TORINO, Italy – Antoine Deneriaz won the marquee event of the Winter Olympics on Sunday with a surprising late run to upstage the Austrians and Americans in the men's downhill.
Unsurprisingly, Michelle Kwan withdrew from the games, ending her decade-long quest for gold.
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Armin Zoeggeler gave host nation Italy its first golden moment with victory in the luge.
Kwan, the five-time figure skating world champion, pulled out because of a groin injury.
"I would love to compete in my third Olympics, but I love and respect the sport, and I think it's all about the United States bringing their best team," Kwan said. "I wouldn't want to be in the way of that."
Deneriaz — ranked 16th coming into the Olympics — snatched the men's downhill gold with a blistering run down the Kandahar Banchetta course under blue skies in the Italian Alps.
The 29-year-old Frenchman's time of 1 minute, 48.80 seconds beat silver medal winner Michael Walchoffer of Austria, the reigning World Cup downhill champion, by nearly three-quarters of a second.
"I've been thinking of nothing else for the past year," Deneriaz, who was the last starter of the top 30 skiers, told French television. "It's incredible. I'm Olympic champion."
Bruno Kernen of Switzerland was third.
American gold medal prospects Bode Miller and Daron Rahlves ended fifth and 10th respectively.
"I felt I lost my grip in the last three turns," Miller said.
Austria's Hermann Maier, also was well off the pace. "The Herminator" finished in sixth, 1.2 seconds slower than Deneriaz.
Another American had more luck in the mountains.
Wearing a stars-and-stripes bandanna across his chest and with his trademark mop of red hair spilling out of his helmet, Shaun White soared and spun out of the men's halfpipe for a winning score of 46.8 on his first run of finals.
"I'm a little overwhelmed right now. I can't explain it," said "The Flying Tomato" after a tearful celebration with his parents.
Teammate Danny Kass was second but the Americans fell a podium place short of repeating their halfpipe medal sweep of 2002. Markuu Koski of Finland won bronze.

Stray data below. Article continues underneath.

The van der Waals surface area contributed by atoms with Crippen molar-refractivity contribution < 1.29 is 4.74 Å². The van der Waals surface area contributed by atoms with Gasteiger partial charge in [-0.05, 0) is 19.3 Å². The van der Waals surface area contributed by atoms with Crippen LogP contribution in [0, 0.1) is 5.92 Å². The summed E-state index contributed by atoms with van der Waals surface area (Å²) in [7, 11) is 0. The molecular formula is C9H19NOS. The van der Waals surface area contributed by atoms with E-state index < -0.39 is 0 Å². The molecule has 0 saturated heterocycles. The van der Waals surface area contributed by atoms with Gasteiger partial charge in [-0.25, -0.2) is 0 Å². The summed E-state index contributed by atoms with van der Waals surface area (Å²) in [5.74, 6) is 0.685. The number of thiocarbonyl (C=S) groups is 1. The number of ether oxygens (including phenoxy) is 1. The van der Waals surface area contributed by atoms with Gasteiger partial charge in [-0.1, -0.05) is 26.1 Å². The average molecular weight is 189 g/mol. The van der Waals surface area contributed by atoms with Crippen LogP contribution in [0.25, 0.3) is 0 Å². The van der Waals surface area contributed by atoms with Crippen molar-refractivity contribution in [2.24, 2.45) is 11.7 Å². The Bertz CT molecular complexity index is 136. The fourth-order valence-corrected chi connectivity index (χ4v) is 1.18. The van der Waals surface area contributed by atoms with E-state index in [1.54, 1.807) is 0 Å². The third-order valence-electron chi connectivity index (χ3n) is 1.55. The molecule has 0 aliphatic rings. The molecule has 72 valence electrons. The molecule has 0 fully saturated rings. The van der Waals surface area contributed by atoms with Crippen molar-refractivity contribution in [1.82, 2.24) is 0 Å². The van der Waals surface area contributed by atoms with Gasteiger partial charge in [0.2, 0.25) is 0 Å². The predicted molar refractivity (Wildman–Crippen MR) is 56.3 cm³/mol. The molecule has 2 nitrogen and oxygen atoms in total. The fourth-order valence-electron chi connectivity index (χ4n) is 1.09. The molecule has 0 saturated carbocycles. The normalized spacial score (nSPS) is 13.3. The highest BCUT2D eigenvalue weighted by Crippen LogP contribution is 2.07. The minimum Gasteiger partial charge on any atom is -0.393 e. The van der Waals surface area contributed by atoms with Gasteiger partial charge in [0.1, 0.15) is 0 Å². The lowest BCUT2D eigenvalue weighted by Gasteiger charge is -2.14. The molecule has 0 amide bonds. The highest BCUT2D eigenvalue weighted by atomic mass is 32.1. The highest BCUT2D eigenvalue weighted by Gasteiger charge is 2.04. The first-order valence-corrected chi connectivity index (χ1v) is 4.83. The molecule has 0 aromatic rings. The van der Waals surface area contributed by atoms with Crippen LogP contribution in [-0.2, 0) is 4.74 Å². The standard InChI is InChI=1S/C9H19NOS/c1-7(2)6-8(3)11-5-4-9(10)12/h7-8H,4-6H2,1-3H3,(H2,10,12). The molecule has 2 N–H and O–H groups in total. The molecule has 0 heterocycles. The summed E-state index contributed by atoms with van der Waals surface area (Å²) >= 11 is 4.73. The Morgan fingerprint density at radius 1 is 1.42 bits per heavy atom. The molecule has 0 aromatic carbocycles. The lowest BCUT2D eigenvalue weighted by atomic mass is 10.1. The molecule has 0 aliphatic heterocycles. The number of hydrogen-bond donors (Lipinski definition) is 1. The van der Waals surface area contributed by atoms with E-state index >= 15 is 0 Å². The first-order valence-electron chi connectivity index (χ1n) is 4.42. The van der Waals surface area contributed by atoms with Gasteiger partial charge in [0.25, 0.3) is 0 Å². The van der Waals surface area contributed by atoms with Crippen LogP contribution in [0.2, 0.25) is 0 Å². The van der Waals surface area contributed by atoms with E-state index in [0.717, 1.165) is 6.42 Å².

Zoeggeler sent Italy into raptures by defending his Olympic luge title at the 1,435 meter Cesana track.
Russia's Albert Demtschenko finished 0.11 seconds behind Zoeggeler for the silver, and Latvia's Martins Rubenis was another 0.247 back for the bronze — edging Tony Benshoof of the U.S. by 0.153 seconds.
In women's speedskating, Ireen Wust led a stunning Dutch 1-2 in the 3,000 meters as the heir to the Netherlands' throne Crown Prince Willem-Alexander — a keen speedskater — watched from the stands at Lingotto oval.
Wust, 19, clocked 4 minutes, 2.43 seconds at the Lingotto oval track and then anxiously watched her rivals — including favored German and Canadian skaters — as they failed to run down her time.
"When the last pair skated I had to wait and then when I saw that they were ... above my time, it was so beautiful," Wust said.
Teammate Renate Groenewald, who won silver in Salt Lake City four years ago, was second in 4:03.48. One of the pre-race favorites, Canada's Cindy Klassen, ended third.
At the normal hill ski jumping, Lars Bystoel of Norway won gold with jumps of 101.5 and 103.5 meters for a total of 266.5 points. His teammate Roar Ljoekelsoey took bronze. Matti Hautamaeki of Finland won silver.
Cross country skier Eugeni Dementiev of Russia surged from behind to overtake several opponents in the final 100 meters to win the 30-kilometer men's pursuit in 1:17:00.8.
Frode Estil of Norway recovered from a fall at the mass start to take silver and Pietro Piller Cottrer earned Italy its second bronze of the games.
Kristina Smigun of Estonia won gold in the women's 15-kilometer pursuit after World Cup leader and favorite Marit Bjorgen of Norway dropped out before the midway point of the race with a stomach problem.
Smigun overtook silver medalist Katerina Neumannova of the Czech Republic late in the race to win in 42:48.7. Emily Hughes, the third-place finisher at last month's U.S. national championships, will replace Kwan, who needed a medical bye onto the Turin team for a last tilt at gold.
The 25-year-old Kwan won five world championships and nine U.S. titles but always came up short at the Olympics, winning a silver medal in 1998 and a bronze in 2002.
"I have no regrets. I tried my hardest," Kwan said. "And if I don't win the gold, it's OK. I've had a great career."